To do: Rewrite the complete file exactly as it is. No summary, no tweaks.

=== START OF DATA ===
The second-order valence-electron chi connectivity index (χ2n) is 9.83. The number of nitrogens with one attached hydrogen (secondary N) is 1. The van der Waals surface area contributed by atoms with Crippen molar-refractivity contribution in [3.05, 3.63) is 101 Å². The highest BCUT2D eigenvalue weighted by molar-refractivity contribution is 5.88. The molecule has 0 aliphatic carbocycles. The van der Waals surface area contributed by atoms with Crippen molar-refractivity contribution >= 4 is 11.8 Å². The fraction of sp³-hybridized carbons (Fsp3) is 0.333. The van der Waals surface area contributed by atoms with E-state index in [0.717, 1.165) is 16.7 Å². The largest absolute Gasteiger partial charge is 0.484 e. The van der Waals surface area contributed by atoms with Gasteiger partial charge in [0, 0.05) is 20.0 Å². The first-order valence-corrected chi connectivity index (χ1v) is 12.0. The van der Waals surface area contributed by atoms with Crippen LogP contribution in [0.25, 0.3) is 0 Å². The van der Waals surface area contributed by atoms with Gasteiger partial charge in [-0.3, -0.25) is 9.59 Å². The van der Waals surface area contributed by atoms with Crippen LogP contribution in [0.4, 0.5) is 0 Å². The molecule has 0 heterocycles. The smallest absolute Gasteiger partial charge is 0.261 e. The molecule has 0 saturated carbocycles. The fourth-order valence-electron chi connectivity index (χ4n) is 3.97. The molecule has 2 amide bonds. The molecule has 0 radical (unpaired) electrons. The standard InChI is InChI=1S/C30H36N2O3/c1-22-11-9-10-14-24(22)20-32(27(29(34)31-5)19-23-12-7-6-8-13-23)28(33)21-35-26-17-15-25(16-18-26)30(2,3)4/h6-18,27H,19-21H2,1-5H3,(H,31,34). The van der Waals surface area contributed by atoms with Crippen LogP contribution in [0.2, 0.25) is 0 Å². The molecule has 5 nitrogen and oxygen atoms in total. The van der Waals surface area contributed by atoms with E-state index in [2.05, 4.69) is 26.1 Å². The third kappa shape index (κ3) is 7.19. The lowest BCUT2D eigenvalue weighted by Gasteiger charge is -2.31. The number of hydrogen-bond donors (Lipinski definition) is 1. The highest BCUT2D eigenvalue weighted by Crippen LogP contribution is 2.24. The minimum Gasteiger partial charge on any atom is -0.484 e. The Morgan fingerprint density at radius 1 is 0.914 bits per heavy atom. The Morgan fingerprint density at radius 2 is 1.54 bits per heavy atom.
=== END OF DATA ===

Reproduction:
The second-order valence-electron chi connectivity index (χ2n) is 9.83. The number of nitrogens with one attached hydrogen (secondary N) is 1. The van der Waals surface area contributed by atoms with Crippen molar-refractivity contribution in [3.05, 3.63) is 101 Å². The highest BCUT2D eigenvalue weighted by molar-refractivity contribution is 5.88. The molecule has 0 aliphatic carbocycles. The van der Waals surface area contributed by atoms with Crippen molar-refractivity contribution >= 4 is 11.8 Å². The fraction of sp³-hybridized carbons (Fsp3) is 0.333. The van der Waals surface area contributed by atoms with E-state index in [0.717, 1.165) is 16.7 Å². The largest absolute Gasteiger partial charge is 0.484 e. The van der Waals surface area contributed by atoms with Gasteiger partial charge in [0, 0.05) is 20.0 Å². The first-order valence-corrected chi connectivity index (χ1v) is 12.0. The van der Waals surface area contributed by atoms with Crippen LogP contribution in [0.25, 0.3) is 0 Å². The van der Waals surface area contributed by atoms with Gasteiger partial charge in [-0.3, -0.25) is 9.59 Å². The van der Waals surface area contributed by atoms with Crippen LogP contribution in [0.4, 0.5) is 0 Å². The molecule has 0 heterocycles. The smallest absolute Gasteiger partial charge is 0.261 e. The molecule has 0 saturated carbocycles. The fourth-order valence-electron chi connectivity index (χ4n) is 3.97. The molecule has 2 amide bonds. The molecule has 0 radical (unpaired) electrons. The standard InChI is InChI=1S/C30H36N2O3/c1-22-11-9-10-14-24(22)20-32(27(29(34)31-5)19-23-12-7-6-8-13-23)28(33)21-35-26-17-15-25(16-18-26)30(2,3)4/h6-18,27H,19-21H2,1-5H3,(H,31,34). The van der Waals surface area contributed by atoms with Crippen LogP contribution in [0.2, 0.25) is 0 Å². The molecule has 5 nitrogen and oxygen atoms in total. The van der Waals surface area contributed by atoms with E-state index in [2.05, 4.69) is 26.1 Å². The third kappa shape index (κ3) is 7.19. The lowest BCUT2D eigenvalue weighted by Gasteiger charge is -2.31. The number of hydrogen-bond donors (Lipinski definition) is 1. The highest BCUT2D eigenvalue weighted by Crippen LogP contribution is 2.24. The minimum Gasteiger partial charge on any atom is -0.484 e. The Morgan fingerprint density at radius 1 is 0.914 bits per heavy atom. The Morgan fingerprint density at radius 2 is 1.54 bits per heavy atom.